Despite Supply Chain Improvements, Skepticism Remains

by Andrew Carlsgaard, business relations manager, MAPP

With recession and inflation concerns looming, plastics manufacturing leaders maintain a lukewarm stance on key industry metrics at the end of Q3, and only 13% have a positive six-month outlook on the industry overall.

Over the past two and a half years, dynamic conditions in the plastics industry, manufacturing and global economy have increased the need for constant operational reassessment from a managerial perspective. MAPP has been fortunate to have forward-thinking and curious members, allowing for frequent pulse checks of the status of its operations to stack up against industry peers every quarter. Overall, the 150 participating member organizations in Q3 saw improvement in the supply chain status from Q2 (in line with recent global trends), although organizations maintained a conservative stance towards the potential of increased sales volume and profits with labor issues persisting and demand slowing in many segments.

The survey’s respondents for Q3 represent plastics processing organizations covering over 20 different industries, with the majority (over 64%) tailoring to the medical, automotive, industrial and consumer goods segments. For this analysis, the respondent organizations were stratified into four general sizes: Small (<$5M annual revenue), medium ($5M-$14.9M), medium-large ($15M-$49.9M) and large ($50M+). Three-quarters of the respondents belong to “medium” to “medium-large”-sized organizations.

Overall, the survey results heavily indicate significant agreement on most critical issues across the board from organizations of all sizes, in line with the previous quarter’s findings. Executives concur that there will be headwinds in the supply chain in the short term and that optimism in key metrics should be tempered. The perceived outlook for nearly all metrics (sales volume, profit margin, hiring, etc.) as of the end of Q3 all rated six or less on average on a scale of one to ten (ten being most optimistic), except for on-time delivery rate. This signals executives’ confidence in delivering on orders, and since the supply chain impacts delivery performance so profoundly, any improvement there is bound to give leaders optimism.

On the other hand, two metrics that rated on average less than five or “acceptable” were hiring of new employees and employee turnover, which aligns with the current challenging environment in hiring and employee movement across all industries – particularly for large-scale operations. Additionally, perceptions of the plastics industry’s overall performance and each business’s outlook for the next six months averaged nearly identically between five and six, signaling that most executives likely believe success depends on the industry’s strength.

As with the hiring issues, the supply chain issues that have persisted since the onset of Covid-19 in early 2020 still appear top-of-mind despite gradual improvements overall in the worldwide market. While in Q2, every respondent experienced at least minimal issues, and nearly 50% experienced moderate issues, the Q3 respondents reported having seen improvements to their supply chain, with the majority (59%) only seeing “no” or “minimal” issues.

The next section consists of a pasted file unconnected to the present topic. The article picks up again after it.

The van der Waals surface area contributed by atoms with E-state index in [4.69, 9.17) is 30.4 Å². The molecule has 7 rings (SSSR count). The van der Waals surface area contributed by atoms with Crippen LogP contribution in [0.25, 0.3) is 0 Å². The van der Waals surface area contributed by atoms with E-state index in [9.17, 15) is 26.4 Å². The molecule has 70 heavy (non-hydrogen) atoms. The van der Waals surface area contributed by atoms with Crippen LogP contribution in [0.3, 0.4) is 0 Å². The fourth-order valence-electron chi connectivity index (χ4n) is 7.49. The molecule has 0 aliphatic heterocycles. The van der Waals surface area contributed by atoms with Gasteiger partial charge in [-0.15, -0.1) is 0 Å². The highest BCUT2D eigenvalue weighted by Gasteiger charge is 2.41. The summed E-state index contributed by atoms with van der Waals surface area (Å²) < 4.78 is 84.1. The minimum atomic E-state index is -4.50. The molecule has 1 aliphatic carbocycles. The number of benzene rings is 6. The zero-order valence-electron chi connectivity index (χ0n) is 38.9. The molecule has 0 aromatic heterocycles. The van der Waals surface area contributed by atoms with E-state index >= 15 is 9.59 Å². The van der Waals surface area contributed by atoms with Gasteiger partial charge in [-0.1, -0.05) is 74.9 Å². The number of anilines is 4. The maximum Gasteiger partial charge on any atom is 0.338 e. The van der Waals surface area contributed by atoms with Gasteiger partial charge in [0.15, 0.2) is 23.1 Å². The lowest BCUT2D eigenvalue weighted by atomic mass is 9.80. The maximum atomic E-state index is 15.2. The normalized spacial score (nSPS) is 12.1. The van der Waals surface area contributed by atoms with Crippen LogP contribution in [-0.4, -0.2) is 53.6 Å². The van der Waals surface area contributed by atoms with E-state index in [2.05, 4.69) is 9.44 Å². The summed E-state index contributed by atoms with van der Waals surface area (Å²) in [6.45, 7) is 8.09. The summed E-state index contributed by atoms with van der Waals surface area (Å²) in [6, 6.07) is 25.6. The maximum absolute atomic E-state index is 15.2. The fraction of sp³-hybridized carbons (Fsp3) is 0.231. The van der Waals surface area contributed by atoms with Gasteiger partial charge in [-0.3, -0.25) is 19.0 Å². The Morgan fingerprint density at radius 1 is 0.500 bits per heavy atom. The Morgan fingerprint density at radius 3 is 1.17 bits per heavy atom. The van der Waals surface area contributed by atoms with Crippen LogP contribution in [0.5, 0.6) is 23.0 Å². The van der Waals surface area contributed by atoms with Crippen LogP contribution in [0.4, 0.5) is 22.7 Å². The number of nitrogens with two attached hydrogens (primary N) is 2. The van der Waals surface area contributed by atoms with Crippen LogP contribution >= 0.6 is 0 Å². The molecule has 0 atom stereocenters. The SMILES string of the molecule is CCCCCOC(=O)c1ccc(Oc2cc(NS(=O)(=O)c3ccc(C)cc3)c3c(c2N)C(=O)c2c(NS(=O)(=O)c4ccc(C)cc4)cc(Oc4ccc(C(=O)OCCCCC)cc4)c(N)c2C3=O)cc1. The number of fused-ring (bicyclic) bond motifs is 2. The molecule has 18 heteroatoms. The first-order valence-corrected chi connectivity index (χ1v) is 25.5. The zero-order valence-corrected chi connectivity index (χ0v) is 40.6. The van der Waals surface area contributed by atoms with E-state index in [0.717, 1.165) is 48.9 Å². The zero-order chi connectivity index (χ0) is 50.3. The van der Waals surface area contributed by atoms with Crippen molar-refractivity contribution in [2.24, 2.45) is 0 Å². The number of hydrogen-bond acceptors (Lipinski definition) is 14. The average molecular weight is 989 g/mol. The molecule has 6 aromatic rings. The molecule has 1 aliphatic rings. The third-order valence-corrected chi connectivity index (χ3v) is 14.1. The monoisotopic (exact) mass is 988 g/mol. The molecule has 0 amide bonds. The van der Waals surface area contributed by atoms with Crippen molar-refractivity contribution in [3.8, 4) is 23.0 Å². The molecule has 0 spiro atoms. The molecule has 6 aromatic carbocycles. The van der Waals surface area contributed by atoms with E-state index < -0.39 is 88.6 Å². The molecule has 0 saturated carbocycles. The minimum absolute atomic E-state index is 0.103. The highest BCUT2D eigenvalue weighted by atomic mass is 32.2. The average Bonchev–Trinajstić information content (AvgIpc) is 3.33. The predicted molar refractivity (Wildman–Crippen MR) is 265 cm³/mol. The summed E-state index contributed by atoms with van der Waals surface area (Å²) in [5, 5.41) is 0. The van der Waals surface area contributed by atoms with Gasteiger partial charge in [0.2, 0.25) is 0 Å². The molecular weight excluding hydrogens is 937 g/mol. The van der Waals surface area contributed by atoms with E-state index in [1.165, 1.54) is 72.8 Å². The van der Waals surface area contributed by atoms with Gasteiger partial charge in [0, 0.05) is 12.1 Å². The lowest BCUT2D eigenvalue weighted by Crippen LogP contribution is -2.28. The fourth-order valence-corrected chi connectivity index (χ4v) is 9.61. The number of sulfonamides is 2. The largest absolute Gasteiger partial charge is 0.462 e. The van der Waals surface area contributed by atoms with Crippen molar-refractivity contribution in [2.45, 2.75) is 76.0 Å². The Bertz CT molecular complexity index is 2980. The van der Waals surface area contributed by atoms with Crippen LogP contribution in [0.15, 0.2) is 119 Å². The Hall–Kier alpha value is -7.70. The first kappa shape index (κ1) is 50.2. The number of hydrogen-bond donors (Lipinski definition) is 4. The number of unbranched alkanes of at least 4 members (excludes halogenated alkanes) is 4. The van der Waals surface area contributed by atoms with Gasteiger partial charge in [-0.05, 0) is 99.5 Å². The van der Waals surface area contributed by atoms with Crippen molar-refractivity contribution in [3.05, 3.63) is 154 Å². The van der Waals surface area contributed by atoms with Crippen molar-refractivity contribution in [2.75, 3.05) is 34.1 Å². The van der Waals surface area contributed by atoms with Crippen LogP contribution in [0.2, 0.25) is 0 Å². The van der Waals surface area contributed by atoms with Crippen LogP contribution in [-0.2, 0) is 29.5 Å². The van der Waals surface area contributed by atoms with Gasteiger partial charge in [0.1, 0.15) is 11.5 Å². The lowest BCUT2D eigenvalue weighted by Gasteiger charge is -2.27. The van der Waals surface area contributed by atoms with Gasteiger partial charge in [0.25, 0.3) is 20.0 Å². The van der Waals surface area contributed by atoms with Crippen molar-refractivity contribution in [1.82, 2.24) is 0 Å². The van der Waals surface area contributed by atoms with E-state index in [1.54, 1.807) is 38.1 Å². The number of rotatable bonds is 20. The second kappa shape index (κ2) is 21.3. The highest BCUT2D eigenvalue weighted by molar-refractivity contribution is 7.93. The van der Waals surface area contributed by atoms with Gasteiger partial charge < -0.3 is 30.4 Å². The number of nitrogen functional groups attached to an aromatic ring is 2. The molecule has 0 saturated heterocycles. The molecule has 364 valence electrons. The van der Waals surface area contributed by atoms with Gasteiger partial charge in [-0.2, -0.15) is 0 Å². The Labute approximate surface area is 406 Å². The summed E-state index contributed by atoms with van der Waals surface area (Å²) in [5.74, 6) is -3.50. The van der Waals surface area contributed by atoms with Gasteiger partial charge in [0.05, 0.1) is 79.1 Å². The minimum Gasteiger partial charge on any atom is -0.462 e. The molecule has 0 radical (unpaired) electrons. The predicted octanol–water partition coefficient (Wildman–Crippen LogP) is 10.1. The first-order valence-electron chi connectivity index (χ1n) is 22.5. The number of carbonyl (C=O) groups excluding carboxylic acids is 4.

Still, obtaining raw materials was the most prevalent supply chain hurdle, with 63% of organizations responding having experienced this problem to some degree in Q3 (down from 84% in Q2). Interestingly, despite the increased costs to manufacturers due to supply chain challenges, raw materials prices and inflation, organizations across the board reported moderate success in passing on costs to customers, helping to at least maintain current margins.
Lastly, there were many helpful comments and observations in the open-ended response section that, while being a smaller sample size (less than a third of respondents), should be worth further consideration. Most of the commenting organizations mentioned there is still an issue with the labor market, and the pipeline for talent is not where it needs to be to alleviate current shortages.

One mid-sized member said, “Turnover is the highest it has ever been in the history of the company.” Another claimed, “We could ship 20% more if we could find the people.”

Also, many organizations noted an improvement in the supply chain, reinforcing the data from all 150 organizations. Still, simultaneously organizations also are seeing decreased orders from customers, with overstock inventory tending to be a primary reason for the reduced demand. As one leader explained: “We are coming off a couple of years of extreme demand and now it appears customers have over-ordered…so sales volumes are down as customers work through the glut of inventory.”

Some also pointed to the political and economic forces to explain their current situations, citing inflation, the housing market and the 2022 midterm elections as forces that will determine success in Q4 and beyond. All these issues will be worth tracking over the next quarter to determine the industry’s strength going into a (hopefully) less turbulent and more prosperous 2023.

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